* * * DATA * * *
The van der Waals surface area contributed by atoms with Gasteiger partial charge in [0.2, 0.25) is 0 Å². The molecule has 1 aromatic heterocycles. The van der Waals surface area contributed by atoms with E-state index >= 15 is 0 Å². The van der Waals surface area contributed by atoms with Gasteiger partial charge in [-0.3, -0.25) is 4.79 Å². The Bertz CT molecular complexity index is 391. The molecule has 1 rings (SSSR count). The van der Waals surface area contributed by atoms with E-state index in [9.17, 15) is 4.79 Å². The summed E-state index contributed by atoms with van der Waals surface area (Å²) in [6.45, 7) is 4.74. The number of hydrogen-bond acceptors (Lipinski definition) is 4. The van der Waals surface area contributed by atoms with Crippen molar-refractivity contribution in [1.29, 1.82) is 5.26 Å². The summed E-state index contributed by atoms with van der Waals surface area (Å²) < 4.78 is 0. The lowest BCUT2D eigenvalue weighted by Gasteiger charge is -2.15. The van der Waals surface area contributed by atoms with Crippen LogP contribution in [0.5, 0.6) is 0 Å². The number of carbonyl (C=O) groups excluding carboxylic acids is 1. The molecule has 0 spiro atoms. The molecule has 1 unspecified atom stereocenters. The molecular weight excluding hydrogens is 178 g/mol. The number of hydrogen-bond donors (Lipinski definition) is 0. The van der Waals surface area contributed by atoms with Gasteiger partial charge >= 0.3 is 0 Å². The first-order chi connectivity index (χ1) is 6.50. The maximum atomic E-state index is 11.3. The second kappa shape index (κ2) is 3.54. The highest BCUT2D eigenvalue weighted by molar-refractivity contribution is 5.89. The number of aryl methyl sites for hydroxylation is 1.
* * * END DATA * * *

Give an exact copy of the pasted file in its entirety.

The van der Waals surface area contributed by atoms with Gasteiger partial charge in [0.2, 0.25) is 0 Å². The molecule has 1 aromatic heterocycles. The van der Waals surface area contributed by atoms with E-state index >= 15 is 0 Å². The van der Waals surface area contributed by atoms with Gasteiger partial charge in [-0.3, -0.25) is 4.79 Å². The Bertz CT molecular complexity index is 391. The molecule has 1 rings (SSSR count). The van der Waals surface area contributed by atoms with E-state index in [9.17, 15) is 4.79 Å². The summed E-state index contributed by atoms with van der Waals surface area (Å²) in [6.45, 7) is 4.74. The number of hydrogen-bond acceptors (Lipinski definition) is 4. The van der Waals surface area contributed by atoms with Crippen molar-refractivity contribution in [1.29, 1.82) is 5.26 Å². The summed E-state index contributed by atoms with van der Waals surface area (Å²) < 4.78 is 0. The lowest BCUT2D eigenvalue weighted by Gasteiger charge is -2.15. The van der Waals surface area contributed by atoms with Crippen LogP contribution in [0.5, 0.6) is 0 Å². The number of carbonyl (C=O) groups excluding carboxylic acids is 1. The molecule has 0 spiro atoms. The molecule has 1 unspecified atom stereocenters. The molecular weight excluding hydrogens is 178 g/mol. The number of hydrogen-bond donors (Lipinski definition) is 0. The van der Waals surface area contributed by atoms with Gasteiger partial charge >= 0.3 is 0 Å². The first-order chi connectivity index (χ1) is 6.50. The maximum atomic E-state index is 11.3. The second kappa shape index (κ2) is 3.54. The highest BCUT2D eigenvalue weighted by molar-refractivity contribution is 5.89. The number of aryl methyl sites for hydroxylation is 1.